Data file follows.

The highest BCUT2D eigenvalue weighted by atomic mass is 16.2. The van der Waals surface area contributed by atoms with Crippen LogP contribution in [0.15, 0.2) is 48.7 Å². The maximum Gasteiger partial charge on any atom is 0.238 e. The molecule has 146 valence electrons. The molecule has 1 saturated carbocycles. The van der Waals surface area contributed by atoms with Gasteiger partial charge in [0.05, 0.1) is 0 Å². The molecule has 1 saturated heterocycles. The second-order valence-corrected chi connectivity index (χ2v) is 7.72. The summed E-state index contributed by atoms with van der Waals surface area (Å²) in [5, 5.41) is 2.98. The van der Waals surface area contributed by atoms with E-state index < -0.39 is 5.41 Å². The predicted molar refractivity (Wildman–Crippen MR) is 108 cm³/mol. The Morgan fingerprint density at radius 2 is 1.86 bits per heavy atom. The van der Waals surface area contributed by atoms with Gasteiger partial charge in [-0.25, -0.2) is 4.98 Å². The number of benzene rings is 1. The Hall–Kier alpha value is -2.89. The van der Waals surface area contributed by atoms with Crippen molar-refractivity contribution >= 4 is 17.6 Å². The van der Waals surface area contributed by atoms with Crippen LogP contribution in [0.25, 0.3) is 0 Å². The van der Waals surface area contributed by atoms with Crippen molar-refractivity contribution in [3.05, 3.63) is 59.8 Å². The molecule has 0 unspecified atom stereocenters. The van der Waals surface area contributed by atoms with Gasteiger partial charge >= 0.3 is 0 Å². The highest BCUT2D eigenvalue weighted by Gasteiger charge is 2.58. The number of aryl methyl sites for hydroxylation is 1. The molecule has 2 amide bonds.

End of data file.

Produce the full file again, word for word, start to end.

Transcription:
The highest BCUT2D eigenvalue weighted by atomic mass is 16.2. The van der Waals surface area contributed by atoms with Crippen LogP contribution in [0.15, 0.2) is 48.7 Å². The maximum Gasteiger partial charge on any atom is 0.238 e. The molecule has 146 valence electrons. The molecule has 1 saturated carbocycles. The van der Waals surface area contributed by atoms with Gasteiger partial charge in [0.05, 0.1) is 0 Å². The molecule has 1 saturated heterocycles. The second-order valence-corrected chi connectivity index (χ2v) is 7.72. The summed E-state index contributed by atoms with van der Waals surface area (Å²) in [5, 5.41) is 2.98. The van der Waals surface area contributed by atoms with E-state index < -0.39 is 5.41 Å². The predicted molar refractivity (Wildman–Crippen MR) is 108 cm³/mol. The Morgan fingerprint density at radius 2 is 1.86 bits per heavy atom. The van der Waals surface area contributed by atoms with Gasteiger partial charge in [-0.25, -0.2) is 4.98 Å². The number of benzene rings is 1. The Hall–Kier alpha value is -2.89. The van der Waals surface area contributed by atoms with Crippen molar-refractivity contribution >= 4 is 17.6 Å². The van der Waals surface area contributed by atoms with Crippen LogP contribution in [0.25, 0.3) is 0 Å². The van der Waals surface area contributed by atoms with Crippen molar-refractivity contribution in [3.05, 3.63) is 59.8 Å². The molecule has 0 unspecified atom stereocenters. The van der Waals surface area contributed by atoms with Gasteiger partial charge >= 0.3 is 0 Å². The highest BCUT2D eigenvalue weighted by Gasteiger charge is 2.58. The number of aryl methyl sites for hydroxylation is 1. The molecule has 2 amide bonds.